North American enthusiasts can finally get their hands on one of the world's most coveted performance icons: Nissan’s GT-R, successor to the generations of Skyline GT-R, known to enthusiasts and fanboys by its generation codes (R32, R33, R34) or simply by what Japanese enthusiasts called it—Godzilla.
For years this idol was exported to a small list of countries, but the new GT-R is finally ready to convert North Americans. Motor Trend, Automobile and Top Gear all named the GT-R their car of the year, sweet accolades for a model that sold only 1,581 units in its first year. If the 2008 SEMA Show was any indication, the GT-R is an instant classic.
Of those 1,581 units sold, 24 of them were found on the Show floor. Veteran Skyline importer and expert Sean Morris of 2009GTR noted that "the aftermarket is still pretty young for the R35 GT-R. It is being well-received by most of the aftermarket, but it’s an expensive car and it has some expensive systems.”
Offering Porsche Turbo performance at Corvette Z06 pricing, the GT-R isn't a young man's tuner car. Performance parts and accessory manufacturers need to have a realistic vision of the car's target audience. It is also, as Morris mentions, not an easy car to crack.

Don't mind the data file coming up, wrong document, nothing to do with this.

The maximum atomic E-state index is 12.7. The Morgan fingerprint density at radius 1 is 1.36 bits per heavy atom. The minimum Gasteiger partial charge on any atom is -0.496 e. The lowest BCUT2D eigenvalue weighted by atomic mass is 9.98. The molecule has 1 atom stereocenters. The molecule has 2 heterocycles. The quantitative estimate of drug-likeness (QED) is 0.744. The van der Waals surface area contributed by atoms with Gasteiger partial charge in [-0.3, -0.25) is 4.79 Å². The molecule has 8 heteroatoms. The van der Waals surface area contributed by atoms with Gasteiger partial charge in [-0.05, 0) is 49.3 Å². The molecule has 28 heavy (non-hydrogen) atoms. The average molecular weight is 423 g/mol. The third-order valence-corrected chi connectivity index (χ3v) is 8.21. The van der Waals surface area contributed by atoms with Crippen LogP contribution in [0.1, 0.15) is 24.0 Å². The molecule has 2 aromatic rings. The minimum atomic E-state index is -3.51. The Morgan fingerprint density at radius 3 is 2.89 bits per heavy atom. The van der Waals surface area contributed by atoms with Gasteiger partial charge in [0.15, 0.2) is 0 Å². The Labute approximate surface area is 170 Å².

“Once people work out the transmission and its control, it will open up the aftermarket to more wild modifications," Morris says.
Ben Schaffer of Bulletproof Automotive and Bespoke Ventures, distributors and retailers of premium Japanese components, contributed to the completion of multiple GT-R’s at the Show. Schaffer elaborates on the importance of the vehicle.
“The 2009 GT-R dominated the SEMA Show," says Schaffer. "It represented the first new Japanese super car in more than a decade.”
Schaffer repudiates notions that the GT-R is nearly impossible to tune, at least electronically, claiming that his company's tuned GT-Rs make more than the 600 hp expected of Nissan's next update, the 2010 Spec-V GT-R.
As the GT-R is a new entrant to the North American market, enthusiast data is minimal and possibly unrepresentative. SEMA research has compiled data on similar vehicles to roughly forecast how owners might modify their Godzilla. The following data illustrates how owners of similar performance icons—Toyota Supra, Mitsubishi Evolution, Acura NSX—have tuned their cars.